Late on the night of April 9, Sylvia and Allen Petty sat on the front porch of their small rental house here in the hill country northwest of Austin and talked about the future. With six daughters, ages 4 months to 14, it was the only time of day they had to themselves, what they called their "midnight dates."

They had been discussing for a couple weeks the idea of Allen Petty, 31, going to Iraq. Two fellow truck drivers at his company in the adjoining town of Marble Falls had already left for jobs driving trucks for KBR, a subsidiary of Houston-based Halliburton Co.

That day, insurgents in Iraq had attacked a KBR convoy and killed four contract employees. But Allen Petty's $30,000 salary just didn't stretch far enough. The family had no insurance, no money for movies or new clothes, no savings, no credit, and their car was on loan from Sylvia Petty's father.

"We really prayed," she recalled. "This is a beautiful town, but we're not making it here. I told him, 'Baby, you have to go.' "

Allen Petty applied to KBR for a truck-driving job the next day, one of thousands of Americans competing, despite the dangers, for jobs with the contractors working to supply the U.S. military or rebuild the country. After a week of training, he left for Iraq on the first Saturday in May.

Many of the KBR recruits, like Petty, are working poor. They are willing to dare the hardship of 12- to 14-hour days seven days a week, and the risk of kidnapping or worse, given the beheading of Nicholas Berg, to bring back $80,000 or $100,000 in a year.

KBR has 24,000 workers in Iraq now, about half of them from the United States. The workers have gone to drive trucks, cook meals, and build and operate base camps as part of a contract with the Army to provide logistical support to the troops. The company has used 51 recruiters and 30 job fairs this year to find people to fill the positions.

And even with the continuing violence, the applications keep coming in, the company says, mostly from southern states or the East Coast. KBR has thousands of resumes on file and is processing 400 to 500 workers a week to go to Iraq.

The April 9 convoy attack changed little, said John Watson, a KBR recruiting supervisor. "For some, it was a reality check and they decided they didn't want to go. We also saw a huge level of patriotism, so it leveled out," he said.

Clifford Dunning, 28, an Army veteran who is now a barge worker from Kentucky and single father of a 2-year-old, headed to Iraq this month to be a logistics coordinator for KBR. The main motivation, he said: "Look, everyone here, it's about the income."

Preparing for Trouble

In a large circle ringed with chairs, in a converted J.C. Penney's store in Houston, a group of 50 KBR recruits, mostly men in blue jeans and boots pulled on yellow plastic suits as an instructor yelled, "Gas! gas! gas!"

"Take a moment and calm yourself down," the instructor told them. "If you don't get it right, you're out of here and you'll have to start over."

As the workers pulled on gloves and rubber boots, he went around checking to make sure they had put their masks on properly.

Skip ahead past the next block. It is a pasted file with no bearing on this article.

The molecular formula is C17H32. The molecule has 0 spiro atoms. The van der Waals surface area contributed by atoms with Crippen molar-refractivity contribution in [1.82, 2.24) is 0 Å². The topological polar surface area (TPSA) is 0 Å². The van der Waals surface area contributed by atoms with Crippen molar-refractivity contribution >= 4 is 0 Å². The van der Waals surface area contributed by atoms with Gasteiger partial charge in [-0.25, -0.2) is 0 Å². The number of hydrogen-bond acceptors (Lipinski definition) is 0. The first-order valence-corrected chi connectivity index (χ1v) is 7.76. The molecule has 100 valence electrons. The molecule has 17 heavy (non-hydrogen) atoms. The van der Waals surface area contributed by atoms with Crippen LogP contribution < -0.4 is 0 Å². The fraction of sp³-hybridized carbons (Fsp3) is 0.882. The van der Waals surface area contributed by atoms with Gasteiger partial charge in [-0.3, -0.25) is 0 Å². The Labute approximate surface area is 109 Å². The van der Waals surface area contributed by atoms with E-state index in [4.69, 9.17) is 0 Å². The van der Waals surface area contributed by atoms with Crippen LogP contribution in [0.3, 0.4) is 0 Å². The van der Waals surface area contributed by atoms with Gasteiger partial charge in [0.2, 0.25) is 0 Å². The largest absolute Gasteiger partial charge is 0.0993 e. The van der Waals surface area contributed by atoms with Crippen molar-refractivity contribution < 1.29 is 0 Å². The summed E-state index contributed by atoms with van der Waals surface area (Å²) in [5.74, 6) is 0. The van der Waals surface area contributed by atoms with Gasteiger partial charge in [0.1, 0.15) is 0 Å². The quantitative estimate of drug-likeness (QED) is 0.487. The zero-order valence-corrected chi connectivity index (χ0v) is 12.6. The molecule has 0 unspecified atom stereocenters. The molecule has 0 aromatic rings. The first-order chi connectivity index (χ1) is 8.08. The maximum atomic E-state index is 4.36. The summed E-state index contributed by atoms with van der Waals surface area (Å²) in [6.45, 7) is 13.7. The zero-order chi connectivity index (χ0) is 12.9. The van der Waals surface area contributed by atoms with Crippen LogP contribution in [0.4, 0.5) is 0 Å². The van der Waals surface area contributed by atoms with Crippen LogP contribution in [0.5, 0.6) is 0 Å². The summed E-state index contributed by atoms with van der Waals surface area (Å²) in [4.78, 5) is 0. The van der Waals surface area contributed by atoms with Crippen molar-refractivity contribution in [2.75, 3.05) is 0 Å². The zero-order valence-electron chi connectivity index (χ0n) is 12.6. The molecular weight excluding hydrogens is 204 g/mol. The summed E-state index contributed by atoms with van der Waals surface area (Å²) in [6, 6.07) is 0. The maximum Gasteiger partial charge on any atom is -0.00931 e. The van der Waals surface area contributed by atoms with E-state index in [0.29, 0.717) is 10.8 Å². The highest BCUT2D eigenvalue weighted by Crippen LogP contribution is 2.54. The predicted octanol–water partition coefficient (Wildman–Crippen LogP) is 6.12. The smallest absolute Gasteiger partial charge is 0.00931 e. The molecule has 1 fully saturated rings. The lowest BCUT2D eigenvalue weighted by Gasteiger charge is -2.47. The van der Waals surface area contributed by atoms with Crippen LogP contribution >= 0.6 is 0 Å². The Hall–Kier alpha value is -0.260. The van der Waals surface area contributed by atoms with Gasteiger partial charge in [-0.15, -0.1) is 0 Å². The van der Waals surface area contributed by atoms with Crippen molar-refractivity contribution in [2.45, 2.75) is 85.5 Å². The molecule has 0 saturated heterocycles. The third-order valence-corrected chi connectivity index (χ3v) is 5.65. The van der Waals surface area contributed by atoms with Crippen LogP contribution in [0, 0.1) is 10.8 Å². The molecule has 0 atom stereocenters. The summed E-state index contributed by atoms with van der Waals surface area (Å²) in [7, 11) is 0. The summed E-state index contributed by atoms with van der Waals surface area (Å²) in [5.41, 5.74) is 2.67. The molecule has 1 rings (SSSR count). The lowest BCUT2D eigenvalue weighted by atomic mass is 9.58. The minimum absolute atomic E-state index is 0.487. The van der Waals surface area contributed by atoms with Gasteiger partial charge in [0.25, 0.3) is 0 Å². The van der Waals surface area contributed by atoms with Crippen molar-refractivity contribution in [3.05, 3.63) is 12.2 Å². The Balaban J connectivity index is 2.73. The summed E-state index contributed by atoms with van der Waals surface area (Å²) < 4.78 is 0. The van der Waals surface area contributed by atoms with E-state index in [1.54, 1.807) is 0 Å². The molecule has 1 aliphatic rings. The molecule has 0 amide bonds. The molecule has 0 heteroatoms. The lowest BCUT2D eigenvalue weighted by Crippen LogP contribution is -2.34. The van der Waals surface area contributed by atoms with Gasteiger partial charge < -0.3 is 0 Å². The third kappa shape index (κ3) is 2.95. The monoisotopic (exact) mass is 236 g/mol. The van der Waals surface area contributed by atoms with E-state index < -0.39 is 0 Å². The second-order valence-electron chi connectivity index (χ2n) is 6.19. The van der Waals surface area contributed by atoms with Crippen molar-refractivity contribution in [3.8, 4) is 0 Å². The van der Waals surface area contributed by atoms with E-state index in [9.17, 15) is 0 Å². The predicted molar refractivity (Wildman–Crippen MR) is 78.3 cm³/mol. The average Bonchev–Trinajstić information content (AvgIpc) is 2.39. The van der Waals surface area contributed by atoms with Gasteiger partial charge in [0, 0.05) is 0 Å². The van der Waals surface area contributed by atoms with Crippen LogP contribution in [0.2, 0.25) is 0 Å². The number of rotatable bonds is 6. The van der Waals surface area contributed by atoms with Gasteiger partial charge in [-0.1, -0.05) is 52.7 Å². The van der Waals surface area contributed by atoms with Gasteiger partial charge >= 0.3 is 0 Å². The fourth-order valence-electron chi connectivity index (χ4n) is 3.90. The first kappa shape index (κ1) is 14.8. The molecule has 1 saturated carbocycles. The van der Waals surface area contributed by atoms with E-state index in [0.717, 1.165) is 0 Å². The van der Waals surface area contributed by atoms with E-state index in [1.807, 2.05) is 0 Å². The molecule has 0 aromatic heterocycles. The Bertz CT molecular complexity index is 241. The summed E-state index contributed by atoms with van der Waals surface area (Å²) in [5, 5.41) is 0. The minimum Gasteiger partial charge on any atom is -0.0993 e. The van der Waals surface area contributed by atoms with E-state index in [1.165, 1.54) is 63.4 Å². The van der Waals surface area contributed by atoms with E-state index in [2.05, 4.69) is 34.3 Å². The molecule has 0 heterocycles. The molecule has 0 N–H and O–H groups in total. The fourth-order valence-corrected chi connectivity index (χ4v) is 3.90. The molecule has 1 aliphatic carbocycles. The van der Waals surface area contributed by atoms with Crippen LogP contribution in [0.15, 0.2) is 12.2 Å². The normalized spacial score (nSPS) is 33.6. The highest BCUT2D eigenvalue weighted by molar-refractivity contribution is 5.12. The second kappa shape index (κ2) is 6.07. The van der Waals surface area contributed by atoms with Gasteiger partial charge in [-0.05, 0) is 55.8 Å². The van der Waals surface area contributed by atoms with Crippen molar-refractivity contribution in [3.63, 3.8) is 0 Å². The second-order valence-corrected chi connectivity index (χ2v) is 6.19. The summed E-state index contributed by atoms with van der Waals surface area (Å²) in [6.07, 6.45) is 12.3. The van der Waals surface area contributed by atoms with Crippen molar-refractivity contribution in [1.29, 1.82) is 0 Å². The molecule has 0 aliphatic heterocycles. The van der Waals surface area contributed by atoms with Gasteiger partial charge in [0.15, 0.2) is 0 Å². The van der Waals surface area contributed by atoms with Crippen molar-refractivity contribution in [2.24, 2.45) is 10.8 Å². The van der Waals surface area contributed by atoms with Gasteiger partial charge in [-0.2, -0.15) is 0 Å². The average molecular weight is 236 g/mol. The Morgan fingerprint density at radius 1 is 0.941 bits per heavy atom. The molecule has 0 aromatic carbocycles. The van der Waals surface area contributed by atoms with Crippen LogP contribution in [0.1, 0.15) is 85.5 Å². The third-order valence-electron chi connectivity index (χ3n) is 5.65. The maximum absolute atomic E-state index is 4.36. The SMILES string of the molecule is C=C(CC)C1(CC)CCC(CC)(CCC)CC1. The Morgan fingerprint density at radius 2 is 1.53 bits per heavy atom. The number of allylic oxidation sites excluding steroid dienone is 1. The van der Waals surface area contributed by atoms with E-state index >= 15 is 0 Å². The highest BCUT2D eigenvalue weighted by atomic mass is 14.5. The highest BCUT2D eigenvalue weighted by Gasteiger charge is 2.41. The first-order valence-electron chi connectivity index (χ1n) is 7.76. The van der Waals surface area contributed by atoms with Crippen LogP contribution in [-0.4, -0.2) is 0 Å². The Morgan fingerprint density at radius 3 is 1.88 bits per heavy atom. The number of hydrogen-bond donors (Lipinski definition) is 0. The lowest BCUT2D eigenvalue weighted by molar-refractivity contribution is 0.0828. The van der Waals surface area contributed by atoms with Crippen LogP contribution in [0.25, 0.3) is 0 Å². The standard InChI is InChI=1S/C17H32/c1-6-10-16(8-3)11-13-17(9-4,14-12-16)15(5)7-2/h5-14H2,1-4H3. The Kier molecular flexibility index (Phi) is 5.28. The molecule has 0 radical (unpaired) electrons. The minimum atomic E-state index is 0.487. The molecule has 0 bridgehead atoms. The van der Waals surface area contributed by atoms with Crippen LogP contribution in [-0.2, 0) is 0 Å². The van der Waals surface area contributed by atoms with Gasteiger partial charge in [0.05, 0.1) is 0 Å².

"Did you do a buddy check on her?" he asked one pair of workers. "You couldn't have. She's got hair in her mask. You need to fix it."

The drill, designed to teach workers how to put on protective suits in case of a biological or chemical weapon attack, are part of a week-long training course that Allen Petty and other KBR recruits take before heading to Iraq.

It is an Ellis Island of sorts. Everyone arriving at the orientation has a verbal offer, but each must pass a battery of tests and drills, including drug screening, a medical exam and security clearance.

KBR offers its workers one-year, open-ended contracts, which means the employee, the company or the federal government can cancel it at any time. Every four months, workers get 10 paid days off, plus up to $860 to cover travel expenses. Their salaries, like those of other Americans working abroad, are tax-free up to $80,000. And the company offers medical insurance coverage for employees and their families, plus $25,000 worth of life insurance, as part of a government requirement covering workplace injuries.

Allen Petty is not going to Iraq to get rich, he said during a pause in the training. No, he was going so that when he comes back he can build a house for his family "from the ground up."

When he said this, he used his hands to make a square, emphasizing that the house he builds with his own hands will belong to them.

"Before the 9th, it was about the money," he said, referring to the April date when the KBR convoy was attacked, a date that has become the 9/11 for civilian contractors in Iraq. "After the kidnappings, I considered that being a truck driver, they're still going to need somebody to supply the job sites. I'm excited in a way and scared of the unexpected. But the job part, it's just like driving here. It's automatic."

Like Petty, James Watkins, another recruit at orientation, has six children -- three boys and three girls, all teenagers. Watkins, a food service worker in Georgia, was going to Iraq to be a cook for KBR.

"Me and my wife talked about it," he said from Houston before he left. "There's some concern. The money is good. It's a big incentive, but it's not the only reason. There is also a sense of pride and duty."

Watkins said he has been lecturing his children about responsibility as they near college age. "I've been telling them about obstacles and risks to get what they want," he said. "As a parent you've got to put into action what you're saying in words."

In Iraq, Watkins said, he will earn twice what he made while working for Cysco Foods.

'It's Not Disneyland'